Warsaw — Poland and Denmark said Friday they had taken the final investment decision to build the Baltic Pipe project aimed at delivering up to 10 Bcm/year of Norwegian natural gas directly to Poland and enabling the country to end its traditional dependence on Russian gas.
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The chief executives of the Polish and Danish transmission system operators, Gas-System and Energinet, announced the decision at the office of the Polish prime minister in Warsaw. Piotr Naimski, the Polish government's adviser on strategic energy infrastructure, told a news conference that applications for environmental and construction permits for the project would be sent to the appropriate authorities in Poland, Denmark and Sweden in the first quarter of next year.
"The Baltic Pipe gas pipeline is being implemented in accordance with the adopted schedule," Tomasz Stepien, Gaz-System's CEO said. "The adopted decisions by Gaz-System and Energinet opens a new chapter in our cooperation," he added. "The creation of Baltic Pipe will be beneficial for both Poland and Denmark and it's consumers.
The new interconnection system will further strengthen and integrate the natural gas market in Europe. In addition, Baltic Pipe can contribute to the achievement of European climate goals," Thomas Egebo, Energinet's CEO said.
The two TSOs signed a construction agreement for the project's infrastructure on November 16. Energinet has also already signed an agreement with the Norwegian TSO Gassco for the construction of a pipeline connecting the Danish and Norwegian gas systems.
Baltic Pipe is designed to increase both Poland's security of supply and gas market competition, give Norway direct access to both the Polish and wider Central and Eastern European markets, as well as allowing Denmark to earn transit fees.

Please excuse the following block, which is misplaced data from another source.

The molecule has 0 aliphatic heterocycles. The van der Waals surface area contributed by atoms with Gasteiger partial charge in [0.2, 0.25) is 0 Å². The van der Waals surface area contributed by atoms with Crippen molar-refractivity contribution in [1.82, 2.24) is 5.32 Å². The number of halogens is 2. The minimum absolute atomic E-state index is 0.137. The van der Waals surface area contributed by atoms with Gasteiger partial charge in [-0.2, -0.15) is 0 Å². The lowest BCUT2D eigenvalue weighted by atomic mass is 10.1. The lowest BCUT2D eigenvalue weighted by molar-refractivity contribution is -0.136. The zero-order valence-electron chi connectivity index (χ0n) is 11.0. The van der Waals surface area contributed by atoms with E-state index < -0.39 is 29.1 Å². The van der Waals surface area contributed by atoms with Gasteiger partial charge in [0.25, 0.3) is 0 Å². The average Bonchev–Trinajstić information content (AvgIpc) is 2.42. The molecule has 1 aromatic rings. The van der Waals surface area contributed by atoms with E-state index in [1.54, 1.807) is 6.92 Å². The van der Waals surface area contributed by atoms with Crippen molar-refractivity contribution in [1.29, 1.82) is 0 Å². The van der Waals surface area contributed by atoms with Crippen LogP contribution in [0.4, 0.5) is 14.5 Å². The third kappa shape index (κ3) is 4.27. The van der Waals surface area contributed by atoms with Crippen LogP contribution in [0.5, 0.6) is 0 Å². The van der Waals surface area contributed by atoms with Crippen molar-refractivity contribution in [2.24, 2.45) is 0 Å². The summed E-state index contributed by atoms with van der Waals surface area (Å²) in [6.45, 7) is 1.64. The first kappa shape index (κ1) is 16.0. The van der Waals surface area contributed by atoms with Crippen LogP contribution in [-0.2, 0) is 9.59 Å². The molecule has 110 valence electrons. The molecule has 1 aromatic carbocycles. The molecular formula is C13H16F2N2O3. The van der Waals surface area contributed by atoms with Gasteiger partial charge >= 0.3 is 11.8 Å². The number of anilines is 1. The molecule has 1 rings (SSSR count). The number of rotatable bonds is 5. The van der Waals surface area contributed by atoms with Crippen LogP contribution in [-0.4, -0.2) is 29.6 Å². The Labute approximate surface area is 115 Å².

The project is a major part of Poland's plans to diversify its gas supplies. The other key component is increasing LNG deliveries to the 5 Bcm/year terminal in Swinoujscie.
The pipeline infrastructure is scheduled to be operational in October 2022, when Polish state gas company PGNiG's long-term supply agreement with Russia's Gazprom is due to expire.
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Under the partially oil-indexed Yamal agreement, PGNiG imports up to 10.2 Bcm/year of gas. PGNiG says its traditional lack of gas supply options has enabled Gazprom to charge it unfair and exploitative prices since 2006.
PGNiG is seeking to change the contract pricing formula at the Arbitration Court in Stockholm.
Baltic Pipe has five major components. Energinet is in charge of building a 105-110 km offshore pipeline from Denmark to Norway's Europipe II pipeline in the North Sea, as well as 210-230 km of new pipelines in Denmark to accommodate additional gas volumes. The TSO will also build a compressor station in the southeastern part of Zealand. Gaz-System is responsible for the construction of a 275 km offshore pipeline between Poland and Denmark, as well as 250 km of transmission pipelines and three compressor stations in Poland.
Energinet estimates the total cost of the project at DKK12-16 billion (Eur1.6 billion-2.14 billion).
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